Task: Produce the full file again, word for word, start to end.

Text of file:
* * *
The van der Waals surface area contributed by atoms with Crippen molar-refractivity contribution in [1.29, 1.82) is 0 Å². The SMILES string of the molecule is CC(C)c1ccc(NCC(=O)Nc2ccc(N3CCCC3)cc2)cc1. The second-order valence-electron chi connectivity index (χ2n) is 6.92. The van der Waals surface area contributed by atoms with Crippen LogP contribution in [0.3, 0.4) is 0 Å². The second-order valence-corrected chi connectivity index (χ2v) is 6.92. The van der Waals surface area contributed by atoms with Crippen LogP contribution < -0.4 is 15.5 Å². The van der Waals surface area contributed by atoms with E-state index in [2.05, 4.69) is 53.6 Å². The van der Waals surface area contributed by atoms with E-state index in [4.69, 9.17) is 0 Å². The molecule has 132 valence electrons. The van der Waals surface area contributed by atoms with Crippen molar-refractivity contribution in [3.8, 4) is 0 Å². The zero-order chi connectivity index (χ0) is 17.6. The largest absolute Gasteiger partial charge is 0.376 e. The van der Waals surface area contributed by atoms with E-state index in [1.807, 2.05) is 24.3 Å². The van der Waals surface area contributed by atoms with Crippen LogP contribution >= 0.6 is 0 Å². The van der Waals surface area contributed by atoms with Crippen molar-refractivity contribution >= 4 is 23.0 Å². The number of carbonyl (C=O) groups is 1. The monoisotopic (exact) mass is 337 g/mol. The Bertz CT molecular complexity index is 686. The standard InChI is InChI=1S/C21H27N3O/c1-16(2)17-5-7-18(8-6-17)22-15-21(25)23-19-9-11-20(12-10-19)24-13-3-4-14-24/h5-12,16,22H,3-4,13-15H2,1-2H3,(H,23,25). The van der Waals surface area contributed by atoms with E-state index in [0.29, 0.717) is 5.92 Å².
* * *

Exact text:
The van der Waals surface area contributed by atoms with Crippen molar-refractivity contribution in [1.29, 1.82) is 0 Å². The SMILES string of the molecule is CC(C)c1ccc(NCC(=O)Nc2ccc(N3CCCC3)cc2)cc1. The second-order valence-electron chi connectivity index (χ2n) is 6.92. The van der Waals surface area contributed by atoms with Crippen LogP contribution in [0.3, 0.4) is 0 Å². The second-order valence-corrected chi connectivity index (χ2v) is 6.92. The van der Waals surface area contributed by atoms with Crippen LogP contribution < -0.4 is 15.5 Å². The van der Waals surface area contributed by atoms with E-state index in [2.05, 4.69) is 53.6 Å². The van der Waals surface area contributed by atoms with E-state index in [4.69, 9.17) is 0 Å². The molecule has 132 valence electrons. The van der Waals surface area contributed by atoms with Crippen molar-refractivity contribution in [3.8, 4) is 0 Å². The zero-order chi connectivity index (χ0) is 17.6. The largest absolute Gasteiger partial charge is 0.376 e. The van der Waals surface area contributed by atoms with E-state index in [1.807, 2.05) is 24.3 Å². The van der Waals surface area contributed by atoms with Crippen LogP contribution >= 0.6 is 0 Å². The van der Waals surface area contributed by atoms with Crippen molar-refractivity contribution >= 4 is 23.0 Å². The number of carbonyl (C=O) groups is 1. The monoisotopic (exact) mass is 337 g/mol. The Bertz CT molecular complexity index is 686. The standard InChI is InChI=1S/C21H27N3O/c1-16(2)17-5-7-18(8-6-17)22-15-21(25)23-19-9-11-20(12-10-19)24-13-3-4-14-24/h5-12,16,22H,3-4,13-15H2,1-2H3,(H,23,25). The van der Waals surface area contributed by atoms with E-state index in [0.29, 0.717) is 5.92 Å².